Even longtime fans more familiar than I was with Romita’s full art from early in his initial AS-M run might have discerned something different about his work in issues #108 and #109, however.  That’s because, according to the artist himself, he was specifically inspired by the settings and plot elements of this storyline to evoke the style of one of his most profound influences, the newspaper strip cartoonist Milton Caniff — creator of Terry and the Pirates and Steve Canyon — in a way he never had before.

As Romita wrote in his 2009 afterword to Marvel Masterworks – The Amazing Spider-Man, Vol. 11:  “I was channeling Caniff — big, bold brush strokes, great foreign intrigue, shadowy scenes.  It all fell into place.”  And indeed, these are two good-looking comic books; it’s not at all hard to understand why they’re the artist’s two favorites out of all the Spider-Man comics he ever drew.  Still, while one hates to begrudge Romita the obvious joy he felt in paying tribute to one of his artistic heroes, it’s clear in retrospect that Terry and the Pirates — in Romita’s own words, “an adventure strip about a young American kid in China during the 1930s when pirates and warlords plagued the Orient” — was perhaps not the best place to start if one really wanted to offer an authentic portrayal of Vietnam in the early 1970s.

Note the use of the so-called “chop suey” font for “Vietnam” in the story’s title lettering — an attempt to visually evoke an “Asian” vibe that’s typical of the era, but which really has nothing to do with Vietnam.

Actually, before we go further, we should probably take a moment to provide some larger historical context for what we’re about to read, in regards to America’s war in Vietnam, circa early 1972.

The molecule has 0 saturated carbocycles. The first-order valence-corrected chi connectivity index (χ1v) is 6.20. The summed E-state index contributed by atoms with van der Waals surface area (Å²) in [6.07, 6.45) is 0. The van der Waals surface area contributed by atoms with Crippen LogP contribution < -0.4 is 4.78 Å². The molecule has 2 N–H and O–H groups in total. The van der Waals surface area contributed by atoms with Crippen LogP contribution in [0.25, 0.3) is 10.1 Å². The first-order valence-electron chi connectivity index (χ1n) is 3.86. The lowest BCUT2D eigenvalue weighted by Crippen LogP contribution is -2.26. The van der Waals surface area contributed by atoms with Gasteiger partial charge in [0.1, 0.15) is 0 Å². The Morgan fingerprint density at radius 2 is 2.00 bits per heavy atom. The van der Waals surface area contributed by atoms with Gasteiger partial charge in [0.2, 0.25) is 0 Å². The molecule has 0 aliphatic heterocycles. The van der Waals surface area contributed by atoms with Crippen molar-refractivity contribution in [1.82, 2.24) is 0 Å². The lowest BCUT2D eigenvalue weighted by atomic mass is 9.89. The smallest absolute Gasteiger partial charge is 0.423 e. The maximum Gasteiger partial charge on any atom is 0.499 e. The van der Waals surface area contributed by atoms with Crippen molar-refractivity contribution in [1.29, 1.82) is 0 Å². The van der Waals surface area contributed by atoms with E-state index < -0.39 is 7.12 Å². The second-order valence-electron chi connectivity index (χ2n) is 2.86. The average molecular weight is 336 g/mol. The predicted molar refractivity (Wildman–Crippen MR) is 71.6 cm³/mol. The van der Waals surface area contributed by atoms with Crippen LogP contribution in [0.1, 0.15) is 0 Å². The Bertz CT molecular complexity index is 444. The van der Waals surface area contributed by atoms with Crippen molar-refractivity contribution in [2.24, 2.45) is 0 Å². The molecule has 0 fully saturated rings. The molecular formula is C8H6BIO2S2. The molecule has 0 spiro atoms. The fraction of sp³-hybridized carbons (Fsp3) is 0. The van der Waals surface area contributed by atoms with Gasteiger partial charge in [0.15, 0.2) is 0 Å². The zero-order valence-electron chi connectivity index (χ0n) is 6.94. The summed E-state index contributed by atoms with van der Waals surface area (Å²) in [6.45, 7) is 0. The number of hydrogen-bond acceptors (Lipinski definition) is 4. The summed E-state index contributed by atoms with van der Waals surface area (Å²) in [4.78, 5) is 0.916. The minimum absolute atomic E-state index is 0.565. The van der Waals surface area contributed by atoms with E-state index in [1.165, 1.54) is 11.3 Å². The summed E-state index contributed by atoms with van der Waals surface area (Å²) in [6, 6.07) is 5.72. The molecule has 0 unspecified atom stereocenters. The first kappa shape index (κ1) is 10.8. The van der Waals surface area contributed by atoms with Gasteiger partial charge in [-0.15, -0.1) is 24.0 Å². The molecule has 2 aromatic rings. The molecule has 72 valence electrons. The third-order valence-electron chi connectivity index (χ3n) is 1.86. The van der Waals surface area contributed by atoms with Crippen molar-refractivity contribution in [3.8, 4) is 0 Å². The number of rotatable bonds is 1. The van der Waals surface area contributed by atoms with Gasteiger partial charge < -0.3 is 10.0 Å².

Back in 1968, responding to the war’s growing unpopularity at home, Richard Nixon had successfully campaigned for President on a promise to bring “an honorable end to the war in Vietnam”.  Once in office, the Nixon administration pursued a policy of “Vietnamization” which. focused on training and equipping the military forces of South Vietnam to take over the war effort, while simultaneously reducing the number of its own troops “in country”.  This policy was successfully carried through, at least in regards to the drawdown of American personnel; from a height of 543,482 in April, 1969, the number of U.S. soldiers in South Vietnam had been reduced to 156,800 by the end of 1971.  In other words, the returning Flash Thompson had a lot of real life counterparts.

But it was still very much a hot war, as not only American troops continued to die (2,414 in 1971 alone), but also thousands of Vietnamese soldiers (on both sides), and many civilians, as well — in the neighboring countries of Laos and Cambodia as well as in Vietnam.  In December, the New York Times reported that, according to an investigation conducted by the U.S. General Accounting Office, American and South Vietnamese bombing was contributing substantially to a growing refugee problem in Cambodia, where over two million civilians had been driven from their homes since the war spread to their country in 1970 — as well as to civilian casualties.